COP26 [the 26th UN Climate Change Conference] is such an important rendezvous with the world at a point when the climate is close to dangerous and irreversible tipping points. Fittingly, this is the first COP where we’re seeing an international and real mobilisation of the sports sector.
We are at a moment of reckoning right now and sports rights-holders have an important role to play, both as significant hosts of events around the world, and in providing the leadership to reach fans with important messages. Sports leaders need to act now, or risk being subjected to rules and regulations they aren’t ready for. Sport isn’t immune from the requirement to cut emissions by 50 per cent by 2030 and there are benefits to being proactive.
International sports rights-holders find themselves under pressure from two key stakeholder groups, which they need satisfy to stay relevant. Everyone has the opportunity and ability to make real meaningful change. One group is the Gen Z audience they want to appeal to, who have high expectations from the brands they engage with, and who would prefer to enjoy sustainable entertainment. The other group is investors and sponsors who are increasingly only partnering with sports organisations who have credible ESG [environment, social and corporate governance] scores. These types of organisations want to place their money into purpose-driven sports that generate sustainable growth, as well as those which engage and show the potential to deliver long-term value from that youth audience.
At Formula E we became the first sport in the world to achieve net zero carbon since inception by having a robust measurement system and roadmap for emissions reductions in line with science-based targets, which has established us as best-in-class. This is without doubt a critical driver of sponsor interest.
I think this is an untapped opportunity for most sports rights-holders. We are part of the UN Sport for Climate Action Framework notably to measure, reduce and offset our carbon footprint, but there is still a low adoption level of these best practices by sports globally. There is so much conversation about what rights-holders are going to do – it’s time to stop the talk and for sports to proactively deliver against science-based targets and CO2 measurements that are centralised and internationally recognised.
Rights-holders need to think about the ways their staff and fans travel to events. Are they offering vegetarian or vegan food options? Are they supporting the locations they travel to by investing in those communities? The biggest step for us to make as an industry is from perceived impact to real impact.
Sport can lead the way and create new industry standard solutions applicable beyond the sector. With the help of CSM Live, we developed non-PVC vinyl branding and trackside signage which will go on to help other travelling circus-style events to reduce plastic production and waste. We have shared these best practices with organisations like the International Olympic Committee.
Of course, sponsors want to be involved with sustainable brands, but you can also work with sponsors towards the common goal of greater sustainability. For example, a few years ago we moved away from single-use plastic on-site by partnering with Allianz in implementing ‘Hydration Stations’ and reusable water pouches to ensure plastic bottled water was no longer needed.
We need more brands and sports focusing on making real impact. While it is still hugely important, things like merchandise are a drop in the ocean compared to the biggest challenge for any international sports operator: the impact of travel.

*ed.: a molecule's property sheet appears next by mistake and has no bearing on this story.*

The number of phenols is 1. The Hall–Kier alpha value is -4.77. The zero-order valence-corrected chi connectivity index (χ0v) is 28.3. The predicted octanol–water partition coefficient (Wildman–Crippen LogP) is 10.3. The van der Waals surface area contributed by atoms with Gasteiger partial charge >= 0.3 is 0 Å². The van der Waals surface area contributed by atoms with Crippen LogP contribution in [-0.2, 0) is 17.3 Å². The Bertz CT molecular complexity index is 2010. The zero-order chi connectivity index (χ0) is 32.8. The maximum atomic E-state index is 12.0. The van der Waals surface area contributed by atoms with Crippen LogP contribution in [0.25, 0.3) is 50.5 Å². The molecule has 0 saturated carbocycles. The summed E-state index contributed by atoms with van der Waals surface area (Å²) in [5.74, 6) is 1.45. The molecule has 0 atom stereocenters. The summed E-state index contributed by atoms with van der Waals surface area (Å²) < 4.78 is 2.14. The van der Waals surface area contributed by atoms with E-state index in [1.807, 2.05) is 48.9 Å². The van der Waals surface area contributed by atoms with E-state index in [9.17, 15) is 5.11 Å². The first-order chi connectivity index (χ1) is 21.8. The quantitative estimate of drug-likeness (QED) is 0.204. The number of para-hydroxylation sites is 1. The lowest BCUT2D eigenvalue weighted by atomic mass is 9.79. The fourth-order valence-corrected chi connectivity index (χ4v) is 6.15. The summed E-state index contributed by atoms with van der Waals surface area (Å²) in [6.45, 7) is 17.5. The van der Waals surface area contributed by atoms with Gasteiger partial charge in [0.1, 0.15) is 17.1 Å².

Our biggest challenge was to become net zero carbon while freight made up 70-75 per cent of our emissions. Working with our sponsor DHL we developed a measurable roadmap for travel from each location in the most sustainable way.
How fans travel is a key challenge for us collectively as an industry, so we need to change our thinking. Even something as simple as not offering parking encourages people to use public transport. I’m optimistic about Paris 2024 as the event is using existing venues in the heart of the city – in keeping with the IOC’s Agenda 2020 reforms – making it straightforward for fans to use public transport. I hope the rest of the industry follows suit.
The more rights-holders invest resources to work with innovative brands, the more sustainable solutions will be offered and scaled up. One solution that stands out as a potential game-changer for international travelling events is Bertrand Piccard’s work developing solar powered planes.
And we must not forget the role the social pillar in ESG plays. Giving equal access and opportunities in our workplaces to all parts of society makes organisations stronger. It improves decision making that addresses the requirements of the communities in which we operate and the consumers we serve. This is an increasingly big focus for key stakeholder groups including fans, partners and investors.
In the long run, a lack of corporate responsibility will have an impact on any rights-holder. Those that talk the talk but then fail to back up their claims could suffer reputational harm.
Overall, I’m an eternal optimist who sees the glass half full. Culture is changing – albeit slowly. We are indeed seeing more sports standing up and taking action. Tottenham Hotspur and Chelsea have delivered the first net zero Premier League game, Forest Green Rovers have developed a strong food strategy in the shape of their vegetarian-only offering and the Ocean Race is supporting scientific development, using its platform for research.
Now is the time for the sports industry as a whole to use its power and resources for good and, in the spirit of the world coming together for COP26, focus on playing our part in combatting climate change.